The bass was made in late 1991 or all of 1992. It was called the Alvarez Dana Offset bass. The active tone controls are a 3Khz treble cut and boost and a 125hz bass cut and boost. Half way up is flat on both controls. The body is made of sugar maple. The neck is hard rock maple and SE Asian rosewood. All Dana basses are rare. Most in mint condition sell for over 500.00. The retail was 999.00 in 1991. The radical body shape was replaced with softer edges and corners in 1993. Still called the Offset bass.
If you need more information please let me know. I offer restoration packages on all Dana guitars over 20 years old.
Vintage Guitar Magazine
The Alvarez Dana Scoop
by Michael Wright, The Different Strummer
January 2010 Vol. 24 No. 03
The Alvarez Dana Scoop
by Michael Wright, The Different Strummer
There are bad accidents and there are good, or “happy” accidents. Bad ones are when you bend over, your rear-end knocks over your axe, and suddenly you’ve “created” a headless guitar. An example of a happy accident is the invention of the Alvarez Dana Scoop.
As a brand, Alvarez was a name originally used by St. Louis Music (SLM) for its Japanese-made acoustic guitars beginning in 1966; Alvarez-Yairi models were built in Kazuo Yairi’s workshop, while Alvarez models were built elsewhere. Beginning around 1970 – maybe slightly earlier – SLM began importing electric guitars from Japan bearing the Electra brand. Many were made by the legendary Matsumoku Moto plant. In ’83, SLM entered into a joint venture with Matsumoku, and in ’84 transitioned the Alvarez brand to Westone, which had previously been used by the Japanese manufacturer. Matsumoku had started as a builder of sewing machine cabinets, and in ’87, the company was purchased by Singer Sewing Machines. It’s not entirely clear, but Matsumoku may have continued making guitars until 1990. With it went the Westone brand, and SLM’s electric line became Alvarez. During this period, SLM began moving some production to Cort, in Korea.
“Dana” is Dana Sutcliffe, who at age 13 got a guitar with four of the worst pickups ever made. So he set about making his own replacements. Thus began a lifelong interest in electronics, and his subsequent experience with guitars eventually landed him a job at the ill-fated Renaissance guitars. There, in 1978 or ’79, under the supervision of John Marshall, Sutcliffe earned a master’s degree in lutherie.
Following the Renaissance experience, Sutcliffe began repairing guitars, building custom guitars, and developing more pickups, including the active units that would make him famous. He did a lot of work converting Gibson guitars for use by Delaware rocker George Thorogood. One of the people who called on him was the local sales rep for SLM, a non-musician who would seek help in adjusting the settings on his Crate amps. Sutcliffe would use a guitar with his pickups, but the rep returned red-faced, claiming Les Pauls and Strats didn’t sound good at those settings. So Sutcliffe started using those guitars while testing the amps. But it was this sales rep who alerted Tom Presley, guitar-brand manager at SLM, to Sutcliffe and his hot pickups, circa 1987. A relationship between Dana and SLM ensued, and by ’88, Sutcliffe had his own “line” of Dana Westones outfitted in his shop with his electronics.
That was when the happy accident occured. In ’88, one of Sutcliffe’s employees was operating a pin router while working on a Matsumoku-made Westone body. The router hit a knot in the wood near the treble cutaway, damaging the body, which was then set aside. But overnight, another employee put a neck on it. The next day, it became the joke/”gash” guitar. Sutcliffe picked it up, played it, and hear amazing first – and – second string tone with no phase cancelation. He worked with it a little, including expanding the gash – and the Dana Scoop was born. As he experimented more, he discovered that the resonance he wanted only happened when the scoop appeared at the 24th fret.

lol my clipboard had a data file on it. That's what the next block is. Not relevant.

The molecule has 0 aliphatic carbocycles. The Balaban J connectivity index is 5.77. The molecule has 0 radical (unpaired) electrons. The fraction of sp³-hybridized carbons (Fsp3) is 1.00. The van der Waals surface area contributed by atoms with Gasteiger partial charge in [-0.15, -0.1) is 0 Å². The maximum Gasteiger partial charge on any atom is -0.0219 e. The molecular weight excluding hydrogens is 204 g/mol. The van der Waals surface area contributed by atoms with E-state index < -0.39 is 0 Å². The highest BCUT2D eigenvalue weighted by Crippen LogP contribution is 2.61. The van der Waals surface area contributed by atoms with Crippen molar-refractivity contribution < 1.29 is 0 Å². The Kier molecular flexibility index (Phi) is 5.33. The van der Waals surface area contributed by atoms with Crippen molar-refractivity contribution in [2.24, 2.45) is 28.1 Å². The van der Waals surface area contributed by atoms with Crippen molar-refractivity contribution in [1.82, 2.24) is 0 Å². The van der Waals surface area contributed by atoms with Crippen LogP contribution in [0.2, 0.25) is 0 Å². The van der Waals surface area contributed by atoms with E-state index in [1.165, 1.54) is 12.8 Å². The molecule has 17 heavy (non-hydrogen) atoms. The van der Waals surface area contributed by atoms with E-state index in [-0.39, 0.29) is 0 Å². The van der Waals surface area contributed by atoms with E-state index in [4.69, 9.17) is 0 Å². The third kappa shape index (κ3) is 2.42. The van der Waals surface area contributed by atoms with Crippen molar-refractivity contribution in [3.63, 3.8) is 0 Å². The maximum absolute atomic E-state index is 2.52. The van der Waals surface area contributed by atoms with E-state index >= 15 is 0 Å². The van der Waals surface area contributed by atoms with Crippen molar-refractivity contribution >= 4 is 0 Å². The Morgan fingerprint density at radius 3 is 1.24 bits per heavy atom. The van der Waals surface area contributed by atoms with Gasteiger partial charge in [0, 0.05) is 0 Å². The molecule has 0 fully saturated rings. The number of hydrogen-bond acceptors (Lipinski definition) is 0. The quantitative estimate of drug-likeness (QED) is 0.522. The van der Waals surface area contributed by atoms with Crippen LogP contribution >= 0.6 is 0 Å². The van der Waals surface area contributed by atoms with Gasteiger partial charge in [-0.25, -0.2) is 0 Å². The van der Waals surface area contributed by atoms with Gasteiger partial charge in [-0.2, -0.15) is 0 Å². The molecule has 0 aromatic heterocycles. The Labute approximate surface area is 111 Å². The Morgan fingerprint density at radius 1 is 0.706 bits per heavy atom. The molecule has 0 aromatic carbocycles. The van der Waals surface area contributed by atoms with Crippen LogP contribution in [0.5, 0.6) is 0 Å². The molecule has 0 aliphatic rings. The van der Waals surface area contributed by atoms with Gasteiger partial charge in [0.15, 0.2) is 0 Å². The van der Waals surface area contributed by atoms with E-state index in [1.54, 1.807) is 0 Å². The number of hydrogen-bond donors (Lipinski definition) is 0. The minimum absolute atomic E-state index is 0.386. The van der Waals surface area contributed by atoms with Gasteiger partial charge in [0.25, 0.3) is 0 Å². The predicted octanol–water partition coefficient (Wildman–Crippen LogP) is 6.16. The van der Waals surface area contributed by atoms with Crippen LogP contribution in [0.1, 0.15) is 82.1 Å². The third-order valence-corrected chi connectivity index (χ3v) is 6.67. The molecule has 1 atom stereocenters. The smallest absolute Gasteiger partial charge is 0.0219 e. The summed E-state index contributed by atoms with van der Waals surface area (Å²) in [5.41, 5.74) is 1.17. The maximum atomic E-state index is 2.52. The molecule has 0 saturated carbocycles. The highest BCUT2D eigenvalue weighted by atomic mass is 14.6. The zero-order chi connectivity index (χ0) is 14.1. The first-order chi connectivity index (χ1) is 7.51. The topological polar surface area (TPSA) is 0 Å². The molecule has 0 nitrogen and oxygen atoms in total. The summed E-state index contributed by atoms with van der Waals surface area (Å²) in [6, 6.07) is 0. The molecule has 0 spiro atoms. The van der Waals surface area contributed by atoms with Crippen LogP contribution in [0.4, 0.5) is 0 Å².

Since his guitars were part of the SLM Westone line, Sutcliffe regularly attended the NAMM shows as part of SLM’s displays. At the Summer ’89 show, he displayed his new “scoop” creation – that is, until Bernard Kornblum, SLM’s owner, came over and forcefully urged Sutcliffe to put the guitar away. Kornblum had a feeling they could do something with the eye-catching design. Sutcliffe was allowed to show it to guitarists individually, but otherwise it was kept under wraps.
The following week, Kornblum and Sutcliffe agreed to develop the guitar for SLM. Kornblum had been urging Tom Presley to consolidate the electric guitars under the Alvarez banner, but Presley – and more importantly, pro guitarists – wouldn’t have it. However, the Scoop was a radical new idea, and it might just carry the change. Sure enough, the Alvarez Dana Scoop was introduced at the ’92 NAMM show, where it won the “Guitar of the Year” award. Rockers loved it, and a number of custom guitars were built, including one for Eddie Van Halen and three for Lita Ford, who endorsed the model. That year, the guitar was played by Marc Ferrari in the movie Wayne’s World, and it took off. Cort required a bit of time to get everything right, but by ’93 they were making what Wayne himself might grinningly call “Excellent!” Scoops.
Soon, SLM wanted more. So Sutcliffe set about designing the L.A. Scoop – a Strat-styled guitar – and the Nashville Scoop – a (what else?) Tele-styled model. These were made from 1992 – ’94.
Unfortunately, just as things looked brightest, the ride began to skid off track. Sutcliffe began paying more attention to projects with Crate and Ampeg than with Alvarez. Then, SLM began making changes he hadn’t authorized; the Modulus Graphite necks and the three-coil Tri-Sonic pickups were not his ideas. Cort, by the way, had purchased Mighty Mite pickups, so the Tri-Sonic was probably a descendent of the three-coil Motherbucker. Money issues began to come up, and in ’94 Sutcliffe attended his last SLM sales meeting. By ’95, the Alvarez Dana Scoop was history.
Alvarez Dana Scoop guitars are not especially rare, but they have a fairly rabid following. Between 2,000 and 3,000 regular Westone-shaped Scoops were produced, along with another 500 to 700 of the L.A. and Nashville variants. There were quite a few custom-made, as well, including many with graphics and carvings. Not a bad run for an accident!